Top 20 restaurants in Asia
One day you’re in, and the next day you’re out.
That’s certainly the case in Asia’s fast-changing fine dining scene, according to The Miele Guide, an independent compilation of the region’s best restaurants published by Ate Media and sponsored by the German home appliance brand Miele.
New names among the guide’s list of Asia’s Top 20 Restaurants included Singapore’s Restaurant Andre, preening itself in second place; Shanghai’s celebrated Mr. and Mrs. Bund in seventh; and Korea’s breakthrough into the Top 20, Pierre Gagnaire à Séoul, in eighth place.
“Asia is where the world is looking today,” said Aun Koh, co-founder of Ate Media, as he introduced the 2011-2012 edition at a gala dinner on Singapore’s Sentosa Island.
“There’s a new generation transforming our regional dining scene,” he said, speaking about the region’s most exciting chefs, who are on average 15 years younger in this year’s edition compared to previous years. “They have long careers ahead of them.”
While this year’s list saw quite a shakeup -- a record six new entries made the Top 20, the most in the guide’s four-year history -- one name stayed solidly at the top. Taking the honor as Asia’s best restaurant for the second year running was Iggy’s, chef Ignatius Chan’s Singapore landmark for contemporary cuisine that reflects his globetrotting ways.
“A rich, unctuous morsel of sea urchin in a thick essence of abalone -- with just a hint of piquant flavor -- may adopt the complexity of French cuisine in execution,” says The Miele Guide of Iggy’s, “but presents flavors and textures reminiscent of thick Chinese-style soups, customarily savored with a drizzling of vinegar.”
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Ousted from the Top 20 were Singapore’s excellent Jaan, whose former chef Andre Chiang left to helm his own acclaimed Restaurant Andre; sake-fueled Zuma and Nobu of Hong Kong; Bali-beachfront Ku De Ta of Indonesia; and China’s revered Beijing Da Dong Roast Duck.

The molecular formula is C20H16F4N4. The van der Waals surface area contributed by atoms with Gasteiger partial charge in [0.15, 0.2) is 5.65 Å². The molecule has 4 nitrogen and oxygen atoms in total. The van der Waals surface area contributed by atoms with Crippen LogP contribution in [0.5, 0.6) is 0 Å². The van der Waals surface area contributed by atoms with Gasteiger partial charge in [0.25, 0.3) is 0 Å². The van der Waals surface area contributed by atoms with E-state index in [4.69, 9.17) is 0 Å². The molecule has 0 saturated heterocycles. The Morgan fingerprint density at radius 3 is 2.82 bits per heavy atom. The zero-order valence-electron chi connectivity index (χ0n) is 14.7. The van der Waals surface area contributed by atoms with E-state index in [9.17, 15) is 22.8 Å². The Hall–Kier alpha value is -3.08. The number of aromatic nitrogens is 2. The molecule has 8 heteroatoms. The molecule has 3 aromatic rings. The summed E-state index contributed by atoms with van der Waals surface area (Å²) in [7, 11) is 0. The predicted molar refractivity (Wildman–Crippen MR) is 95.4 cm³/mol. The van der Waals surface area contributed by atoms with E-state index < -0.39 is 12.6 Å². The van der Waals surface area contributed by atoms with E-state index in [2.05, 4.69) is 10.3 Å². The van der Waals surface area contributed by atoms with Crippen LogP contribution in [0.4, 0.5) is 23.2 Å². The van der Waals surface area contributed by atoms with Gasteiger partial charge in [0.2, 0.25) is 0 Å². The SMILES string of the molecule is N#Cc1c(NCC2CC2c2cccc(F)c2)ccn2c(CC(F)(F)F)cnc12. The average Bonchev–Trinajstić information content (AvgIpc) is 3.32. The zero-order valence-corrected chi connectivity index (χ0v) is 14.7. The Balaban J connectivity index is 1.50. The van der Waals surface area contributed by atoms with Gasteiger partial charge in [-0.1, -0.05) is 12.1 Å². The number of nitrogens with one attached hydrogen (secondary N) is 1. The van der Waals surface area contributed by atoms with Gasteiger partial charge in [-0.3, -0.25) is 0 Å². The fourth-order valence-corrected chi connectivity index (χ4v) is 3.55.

Making that decision was a mix of votes from the public, regional restaurant critics and food writers across the 17 countries featured, on top of The Miele Guide’s contributing editors and editorial team, who make anonymous restaurant visits.
“I don’t personally see Ku De Ta belonging on the Top 20 or on The Miele Guide itself,” said Erza S.T., an Indonesian food writer attending the gala in Singapore, who agreed with the trendy Balinese restaurant’s excision from the list.
“I couldn’t agree more with The Miele Guide review last year that stated that the food there is not the main draw. In my opinion, Indonesia has more restaurants that deserve to be in this guide more than Ku De Ta.”
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Koh of Ate Media noted the guide’s effort to highlight more worthy eateries in this edition. “The Miele Guide is about more than just the Top 20 list in Asia. It’s about all 500 restaurants,” he said, emphasizing the bump in coverage compared to 450 establishments last year.
Chefs’ personalities also came out to play, particularly in the gala’s menu, where different hands prepared each course, as well as the inaugural Miele Guide Chef of Chefs Award.
The honor, won by the maestro who inspired his voting peers most over the past year, went to chef Umberto Bombana of Hong Kong’s 13th-ranked 8 ½ Otto E Mezzo.
In making their choice, candidate chefs featured in last year’s Miele Guide described Bombana, a native of Bergamo, Italy, as “the greatest chef in Asia,” hailed for his “simple and generous food” that seemed to embody his spirit.
Tan Su-Lyn, co-founder of Ate Media, cast the spotlight on the passionate people behind the region’s finest meals. “From its inception four years ago, the overarching goal of The Miele Guide is to raise international awareness for the best dining establishments in Asia, and in turn encourage the restaurant industry in Asia to grow further,” she said.
The Miele Guide: Top 20 restaurants in Asia
Restaurant Andre, Singapore
L'Atelier de Joël Robuchon, Hong Kong, China
Robuchon à Galera, Macau, China
Caprice, Hong Kong, China
Cilantro Restaurant & Wine Bar, Kuala Lumpur, Malaysia
Mr. & Mrs. Bund, Shanghai, China
Pierre Gagnaire à Séoul, Seoul, South Korea
Bo Innovation, Hong Kong, China
Tippling Club, Singapore
Antonio's, Cavite, Philippines
Mozaic, Bali, Indonesia
8 1/2 Otto e Mezzo Bombana, Hong Kong, China
Gunther's Modern French Cuisine, Singapore
Dum Pukht, Mumbai, India
Dakshin, Chennai, India
Yung Kee, Hong Kong, China
Sarong, Bali, Indonesia
Les Amis, Singapore
Bukhara, New Delhi, India
Do you agree with this list? Tell us your picks for Asia's top restaurants in the comments below.
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Disclosure: Hannah Bae is one of four independent panelists for The Miele Guide's Korea section. Panelists are not paid for their suggestions for the guide. Neither The Miele Guide, nor its panelists, accept advertising, sponsorship or free meals from the restaurants they suggest.